Tensions have risen between Russia and the United Kingdom over a military aid package sent to Ukraine that includes armour-piercing tank ammunition containing depleted uranium.
The UK’s decision to send military aid to Ukraine containing depleted uranium ammunition has sparked a warning from Russian President Vladimir Putin, who has said that Moscow would be “forced to react” if the potentially lethal shells are provided.
Annabel Goldie, a Minister of State at the UK Ministry of Defence, confirmed that the military aid package included depleted uranium ammunition as well as Challenger 2 battle tanks, which are highly effective in defeating modern tanks and armoured vehicles.
Depleted uranium is a by-product of the nuclear enriching process and is chemically and radiologically toxic.
While the UK’s Ministry of Defence has dismissed Putin’s warnings and accused Russia of disinformation, Russia’s Defence Minister Sergei Shoigu has warned that the UK’s decision left fewer steps before a potential “nuclear collision” between Russia and the West.
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The UK will send its 120mm CHARM3 depleted uranium tank ammunition to #Ukraine, alongside its Challenger II tanks.— Conflict and Environment Observatory (CEOBS) (@detoxconflict) March 21, 2023
H/t to @declassifiedUK for spotting yesterday's PQ https://t.co/tutrOAiGKv CHARM3 is not a silver bullet, or great news for #Ukraine... 1/9 pic.twitter.com/2v1HtGXvR8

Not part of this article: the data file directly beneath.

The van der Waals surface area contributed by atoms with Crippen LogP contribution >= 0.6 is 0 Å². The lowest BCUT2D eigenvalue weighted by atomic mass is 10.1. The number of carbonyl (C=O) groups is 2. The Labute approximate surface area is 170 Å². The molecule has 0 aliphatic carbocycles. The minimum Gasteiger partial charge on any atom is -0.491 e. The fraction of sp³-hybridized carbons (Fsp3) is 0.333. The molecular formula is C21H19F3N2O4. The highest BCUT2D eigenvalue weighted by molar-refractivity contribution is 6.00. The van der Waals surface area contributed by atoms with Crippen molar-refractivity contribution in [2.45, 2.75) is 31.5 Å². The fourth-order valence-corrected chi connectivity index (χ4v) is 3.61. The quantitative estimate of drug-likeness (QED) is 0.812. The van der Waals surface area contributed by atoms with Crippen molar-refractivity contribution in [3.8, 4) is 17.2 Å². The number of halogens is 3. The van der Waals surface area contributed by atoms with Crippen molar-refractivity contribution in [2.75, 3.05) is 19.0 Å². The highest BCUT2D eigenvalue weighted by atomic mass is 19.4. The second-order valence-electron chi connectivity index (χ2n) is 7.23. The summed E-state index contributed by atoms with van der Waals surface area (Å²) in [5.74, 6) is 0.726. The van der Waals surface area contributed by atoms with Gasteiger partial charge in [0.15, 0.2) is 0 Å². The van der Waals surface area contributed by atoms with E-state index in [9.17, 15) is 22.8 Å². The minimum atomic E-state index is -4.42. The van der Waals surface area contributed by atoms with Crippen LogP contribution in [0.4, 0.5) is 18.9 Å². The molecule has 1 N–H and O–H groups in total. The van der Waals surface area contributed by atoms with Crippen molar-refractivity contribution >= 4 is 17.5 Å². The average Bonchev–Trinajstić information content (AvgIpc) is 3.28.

Concerns over uranium ammunition
The Campaign for Nuclear Disarmament (CND) has condemned UK's decision, calling it an “additional environmental and health disaster for those living through the conflict,” according to AFP news agency.
Depleted uranium ammunition has been linked to a number of health problems, including cancer, and its use can release toxic or radioactive dust on impact.
The United Nations Environment Programme has described depleted uranium ammunition as “chemically and radiologically toxic heavy metal”.
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Attempt to deter Western security assistance?
Hamish de Bretton-Gordon, former commander of the UK’s Royal Tank Regiment, has called Putin’s insinuations that the ammunition is some sort of nuclear weapon “bonkers”.
He told the Associated Press news agency that depleted uranium is a common component of tank rounds and is completely inert.
The Institute for the Study of War has suggested that Putin has portrayed the ammunition as “escalatory in order to deter Western security assistance” despite the shells not containing any fissile or radiological material.
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#Putin framed the Western provision of depleted #uranium ammunition to #Ukraine as a significant escalation in order to bolster information operations aiming to deter Western security assistance to Ukraine & to place the onus for negotiations on the West. https://t.co/uKu57EPD6V https://t.co/wZkkniNhP5— ISW (@TheStudyofWar) March 22, 2023
The issue of depleted uranium ammunition is not new, with concerns over its use first raised during the Gulf War in 1991.
Since then, there have been numerous debates over the use of the ammunition, with some arguing that it is necessary for military effectiveness while others argue that the health and environmental risks outweigh any benefits.
The joint statement by Putin and China’s leader Xi Jinping at the end of their meeting on Tuesday warned against any steps that might push the Ukraine conflict into an “uncontrollable phase” and pointedly added that there could be no winners in a nuclear war.
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